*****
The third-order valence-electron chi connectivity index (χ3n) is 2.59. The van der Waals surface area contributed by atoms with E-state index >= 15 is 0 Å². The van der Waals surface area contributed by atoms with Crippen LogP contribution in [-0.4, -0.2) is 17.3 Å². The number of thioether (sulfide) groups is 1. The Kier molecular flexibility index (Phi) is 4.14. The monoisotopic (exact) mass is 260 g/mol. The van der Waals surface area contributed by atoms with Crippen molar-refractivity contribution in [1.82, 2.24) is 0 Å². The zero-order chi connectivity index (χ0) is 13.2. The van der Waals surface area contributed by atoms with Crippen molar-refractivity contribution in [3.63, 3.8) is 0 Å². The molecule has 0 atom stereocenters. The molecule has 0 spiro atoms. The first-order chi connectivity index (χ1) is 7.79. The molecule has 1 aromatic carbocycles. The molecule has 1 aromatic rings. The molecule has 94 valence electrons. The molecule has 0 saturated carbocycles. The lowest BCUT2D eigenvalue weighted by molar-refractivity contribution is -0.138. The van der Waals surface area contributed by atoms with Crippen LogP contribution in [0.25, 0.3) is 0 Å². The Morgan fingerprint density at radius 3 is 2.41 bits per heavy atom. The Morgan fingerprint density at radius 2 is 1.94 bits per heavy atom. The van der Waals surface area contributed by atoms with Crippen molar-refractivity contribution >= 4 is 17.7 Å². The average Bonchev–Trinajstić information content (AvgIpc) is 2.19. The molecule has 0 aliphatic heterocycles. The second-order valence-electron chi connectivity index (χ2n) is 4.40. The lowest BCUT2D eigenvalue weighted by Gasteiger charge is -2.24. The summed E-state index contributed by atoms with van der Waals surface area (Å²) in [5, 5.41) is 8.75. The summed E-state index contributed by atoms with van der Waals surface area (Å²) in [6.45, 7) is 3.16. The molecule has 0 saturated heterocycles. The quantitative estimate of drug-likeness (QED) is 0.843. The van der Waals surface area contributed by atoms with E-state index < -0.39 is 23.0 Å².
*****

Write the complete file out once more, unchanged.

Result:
The third-order valence-electron chi connectivity index (χ3n) is 2.59. The van der Waals surface area contributed by atoms with E-state index >= 15 is 0 Å². The van der Waals surface area contributed by atoms with Crippen LogP contribution in [-0.4, -0.2) is 17.3 Å². The number of thioether (sulfide) groups is 1. The Kier molecular flexibility index (Phi) is 4.14. The monoisotopic (exact) mass is 260 g/mol. The van der Waals surface area contributed by atoms with Crippen molar-refractivity contribution in [1.82, 2.24) is 0 Å². The zero-order chi connectivity index (χ0) is 13.2. The van der Waals surface area contributed by atoms with Crippen molar-refractivity contribution in [3.63, 3.8) is 0 Å². The molecule has 0 atom stereocenters. The molecule has 0 spiro atoms. The first-order chi connectivity index (χ1) is 7.79. The molecule has 1 aromatic carbocycles. The molecule has 1 aromatic rings. The molecule has 94 valence electrons. The molecule has 0 saturated carbocycles. The lowest BCUT2D eigenvalue weighted by molar-refractivity contribution is -0.138. The van der Waals surface area contributed by atoms with Crippen LogP contribution in [0.25, 0.3) is 0 Å². The Morgan fingerprint density at radius 3 is 2.41 bits per heavy atom. The Morgan fingerprint density at radius 2 is 1.94 bits per heavy atom. The van der Waals surface area contributed by atoms with Crippen molar-refractivity contribution >= 4 is 17.7 Å². The average Bonchev–Trinajstić information content (AvgIpc) is 2.19. The molecule has 0 aliphatic heterocycles. The second-order valence-electron chi connectivity index (χ2n) is 4.40. The lowest BCUT2D eigenvalue weighted by Gasteiger charge is -2.24. The summed E-state index contributed by atoms with van der Waals surface area (Å²) in [5, 5.41) is 8.75. The summed E-state index contributed by atoms with van der Waals surface area (Å²) in [6.45, 7) is 3.16. The molecule has 0 saturated heterocycles. The quantitative estimate of drug-likeness (QED) is 0.843. The van der Waals surface area contributed by atoms with E-state index < -0.39 is 23.0 Å².